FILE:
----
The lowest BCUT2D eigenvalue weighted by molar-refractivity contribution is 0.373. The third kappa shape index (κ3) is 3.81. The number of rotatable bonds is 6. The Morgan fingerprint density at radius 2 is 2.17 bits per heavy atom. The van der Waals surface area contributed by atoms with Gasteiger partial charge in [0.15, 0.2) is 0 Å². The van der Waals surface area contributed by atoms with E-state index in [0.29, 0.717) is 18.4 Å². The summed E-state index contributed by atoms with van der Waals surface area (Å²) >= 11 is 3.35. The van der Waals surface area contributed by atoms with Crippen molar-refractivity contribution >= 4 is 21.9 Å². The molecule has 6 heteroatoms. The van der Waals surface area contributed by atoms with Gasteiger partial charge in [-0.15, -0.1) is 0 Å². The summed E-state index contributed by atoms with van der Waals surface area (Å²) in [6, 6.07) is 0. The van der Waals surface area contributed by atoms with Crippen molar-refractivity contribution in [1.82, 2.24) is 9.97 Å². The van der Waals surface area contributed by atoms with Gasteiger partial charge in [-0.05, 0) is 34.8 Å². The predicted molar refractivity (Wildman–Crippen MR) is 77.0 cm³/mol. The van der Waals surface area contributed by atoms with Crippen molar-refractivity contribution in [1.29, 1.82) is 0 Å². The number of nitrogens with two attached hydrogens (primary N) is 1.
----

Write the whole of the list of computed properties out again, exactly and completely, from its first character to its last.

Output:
The lowest BCUT2D eigenvalue weighted by molar-refractivity contribution is 0.373. The third kappa shape index (κ3) is 3.81. The number of rotatable bonds is 6. The Morgan fingerprint density at radius 2 is 2.17 bits per heavy atom. The van der Waals surface area contributed by atoms with Gasteiger partial charge in [0.15, 0.2) is 0 Å². The van der Waals surface area contributed by atoms with E-state index in [0.29, 0.717) is 18.4 Å². The summed E-state index contributed by atoms with van der Waals surface area (Å²) >= 11 is 3.35. The van der Waals surface area contributed by atoms with Crippen molar-refractivity contribution >= 4 is 21.9 Å². The molecule has 6 heteroatoms. The van der Waals surface area contributed by atoms with Gasteiger partial charge in [-0.15, -0.1) is 0 Å². The summed E-state index contributed by atoms with van der Waals surface area (Å²) in [6, 6.07) is 0. The van der Waals surface area contributed by atoms with Crippen molar-refractivity contribution in [1.82, 2.24) is 9.97 Å². The van der Waals surface area contributed by atoms with Gasteiger partial charge in [-0.05, 0) is 34.8 Å². The predicted molar refractivity (Wildman–Crippen MR) is 77.0 cm³/mol. The van der Waals surface area contributed by atoms with Crippen molar-refractivity contribution in [1.29, 1.82) is 0 Å². The number of nitrogens with two attached hydrogens (primary N) is 1.